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Athletes and Tooth Decay: The Surprising Connection


Studies find that, on average, despite taking care of their physical health, many athletes have more tooth decay than their peers.

Athletes are known for taking excellent care of their bodies so they can perform at the top of their game. However, a 2013 study published in the British Journal of Sports Medicine found that of 278 athletes tested at the 2012 London Olympics, 55 percent had untreated dental caries and 76 percent showed signs of gingivitis despite having a dedicated brushing and flossing routine. In fact, 94 percent of study participants admitted to brushing twice daily, while only 75 percent of the average population claims to do the same.

 

But why?

 

Possible causes could be a high carbohydrate diet, sports drinks, energy gels, carbonated beverages, energy bars, decreased saliva flow during exercise, and in top-level, elite athletes, exercise-induced immune suppression.

Sports drinks, energy gels, and carbonated beverages are acidic and many contain added sugar for a jolt of energy. Sugars and acids wear away the enamel of your teeth causing sensitivity and tooth decay. Once enamel dissolves, it won’t regrow.

Citrus fruits like oranges are often sucked on for bursts of energy, but they are highly acidic and can also cause demineralization of your tooth enamel if frequently eaten.

Carbohydrates like bread and pasta give athletes extra energy because they are broken down by the body as glucose, giving them a little oomph to get through a workout or competition. These starches can also sit on teeth and cause decay.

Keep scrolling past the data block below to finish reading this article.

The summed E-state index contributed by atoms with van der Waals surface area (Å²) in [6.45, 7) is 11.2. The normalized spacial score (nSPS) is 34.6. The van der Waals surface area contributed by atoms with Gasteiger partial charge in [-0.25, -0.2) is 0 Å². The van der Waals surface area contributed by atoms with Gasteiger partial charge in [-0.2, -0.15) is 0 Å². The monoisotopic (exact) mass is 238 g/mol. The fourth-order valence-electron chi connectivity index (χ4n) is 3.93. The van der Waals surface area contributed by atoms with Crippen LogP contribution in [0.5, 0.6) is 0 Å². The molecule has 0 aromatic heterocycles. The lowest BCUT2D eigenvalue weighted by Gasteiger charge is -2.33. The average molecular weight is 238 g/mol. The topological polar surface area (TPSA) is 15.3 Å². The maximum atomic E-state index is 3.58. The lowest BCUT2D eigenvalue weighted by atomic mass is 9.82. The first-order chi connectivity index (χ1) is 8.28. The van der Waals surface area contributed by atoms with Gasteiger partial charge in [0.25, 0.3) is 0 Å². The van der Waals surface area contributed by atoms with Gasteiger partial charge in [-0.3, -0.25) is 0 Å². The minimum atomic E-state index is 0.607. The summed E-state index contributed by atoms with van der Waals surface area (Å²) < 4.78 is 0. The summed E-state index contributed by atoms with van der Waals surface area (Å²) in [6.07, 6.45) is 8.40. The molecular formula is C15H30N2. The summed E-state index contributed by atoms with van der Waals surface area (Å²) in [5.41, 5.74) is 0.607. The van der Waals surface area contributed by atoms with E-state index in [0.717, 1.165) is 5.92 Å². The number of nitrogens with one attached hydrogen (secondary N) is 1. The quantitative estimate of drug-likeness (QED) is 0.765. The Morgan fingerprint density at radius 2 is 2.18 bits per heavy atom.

Plaque develops when foods containing sugar or carbohydrates are left on the teeth. Bacteria eat the plaque and excretes acids that wear away the enamel of the teeth. If plaque isn’t removed well enough it can also cause gum disease and bone loss.

For athletic patients with braces, extra care needs to be taken. Sports drinks, energy gels, and high carbohydrate diets can cause decalcification around dental brackets. If not thoroughly removed, the decalcified spots can leave permanent white marks on your teeth or create cavities.

Even patients with removable aligners should be careful and brush thoroughly after eating and remove their appliances when drinking anything except water. If you can’t take your aligners out while drinking a sports drink, remove them and rinse with water as soon as possible to prevent the sugars and acids from lingering on your teeth.

Avoiding Decay

 

The best way to reduce the risk of tooth decay while you are in orthodontic treatment is to opt for water. It’s is simple to digest and perfectly hydrating. However, if your regimen requires the use of sports drinks or energy gels, consider using a straw and rinsing with water after you eat or drink to reduce the risk of decay.

Brushing for two minutes at least twice a day and flossing at least once daily can also help keep your mouth healthy.

If these measures still don’t help prevent you from being in the treatment chair, your doctor may recommend a fluoride rinse.

Remember that for an athlete in braces, you must be even more diligent with your home care routine, and it is extra important to see your dentist and hygienist regularly to deep clean areas you just can’t reach with a toothbrush and floss.

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